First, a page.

hen Cleo needs some fresh air, she leaves the house through the living room window and walks down the gated hallway, sometimes stopping to take a nap in a square of sunlight, other times strolling along to join her friends. roommates in the shady corner of the garden. The building she’s wandering through is aesthetically pleasing (think cedar beams and sleek, shiny grilles) and it has a practical purpose: it keeps her from hunting songbirds and getting hit by cars.
Cleo, a beautiful Abyssian, lives with her feline friends and human Dawna Bell, who is one of a growing number of Portlanders who design beautiful and highly functional spaces by their non-human companions. Catios in particular are so popular that Portland Audubon and Feral The Cat Coalition of Oregon co-hosts an annual tour of the structures around the city, in part to encourage cat owners to build backyard enclosures to “Keep cats safe from outdoor hazards while protecting wildlife from cat predation.”
However, these elaborate homes aren’t just for cats. Fourteen rare birds in Northeast Portland found a similar fortune thanks to an ornithophile couple, who moved to Portland in 2020 into a home specifically chosen with its aviary potential in mind. The homeowners asked Krisanna Sanders of interior design firm Recast Homes to remodel her new home and added birdhouse design to her brief.
“Bringing together a group of creative people who are willing to step out of their comfort zone to build something that’s a little dark was really fun,” he says. “I learned a lot about birds and their needs.”
A special glass that can be detected by birds so they don’t collide with clear glass was shipped from Germany to space, home to cockatoos, parakeets, Bourke’s parrots and a graceful parrot. The result is a glass-enclosed space just off the dining room and kitchen where birds perch on tree-like structures built from fallen branches collected from Mount Hood. They can fly in and out of the window to enjoy even more space and sunlight in an enclosed outdoor aviary built into the side of the house. It is a space, say the owners, that “benefits the birds and integrates into the house.”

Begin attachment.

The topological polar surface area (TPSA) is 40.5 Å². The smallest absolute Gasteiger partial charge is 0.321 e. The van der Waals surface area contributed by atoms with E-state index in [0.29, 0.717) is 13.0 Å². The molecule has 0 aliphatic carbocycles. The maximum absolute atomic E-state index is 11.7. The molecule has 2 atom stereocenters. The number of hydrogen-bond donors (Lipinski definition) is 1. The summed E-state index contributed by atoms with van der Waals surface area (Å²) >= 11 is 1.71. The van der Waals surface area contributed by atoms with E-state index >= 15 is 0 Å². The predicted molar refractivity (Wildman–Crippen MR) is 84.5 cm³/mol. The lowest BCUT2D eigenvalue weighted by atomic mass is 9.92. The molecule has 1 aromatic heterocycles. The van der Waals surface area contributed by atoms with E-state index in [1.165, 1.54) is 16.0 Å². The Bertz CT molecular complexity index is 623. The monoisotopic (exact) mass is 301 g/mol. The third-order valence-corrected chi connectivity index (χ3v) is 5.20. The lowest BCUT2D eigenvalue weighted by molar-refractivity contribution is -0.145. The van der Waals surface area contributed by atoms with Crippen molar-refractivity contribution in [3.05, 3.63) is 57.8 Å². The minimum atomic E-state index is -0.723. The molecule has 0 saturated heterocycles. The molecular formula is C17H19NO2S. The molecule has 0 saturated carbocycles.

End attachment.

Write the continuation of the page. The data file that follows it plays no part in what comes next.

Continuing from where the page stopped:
Meanwhile, on the other side of town, Sheryl Hirschbein kicked off her own pet project in January 2021. “I’d been going on catio tours for years,” she says. “I always wanted to do this.”
In Hirschbein’s case, “this” meant an elaborate 80-foot walkway from the top floor of his Southeast Portland home that crosses the yard to connect with a Japanese-style catio containing several cat perches, a small bridge and a cat climber built from an apple tree, as well as a kennel for the canine members of the family. Everything is integrated into the aesthetic of the garden, with Japanese arches and bamboo features reflected in the cat structure, throughout the garden and even inside the Hirschbein house.
This zen space is now the domain of Mango and Goober, two kitties whose likenesses flank the doors as two painted cat sculptures.
Not only can the likes of Mango and Goober, Cleo and her companions, and those 14 rescued birds explore indoor and outdoor spaces without the dangers that the latter can bring, but it sounds like other members of the non-human realm want to get in on the action.
“They have a squirrel friend coming over,” Bell says of her three cats. “The other day, out of the blue, I looked out the kitchen window and there was a squirrel. I was in the catio on the screen [where the cat door is]on their hind legs, like, ‘Come and play.’”
Top image by Christopher Dibble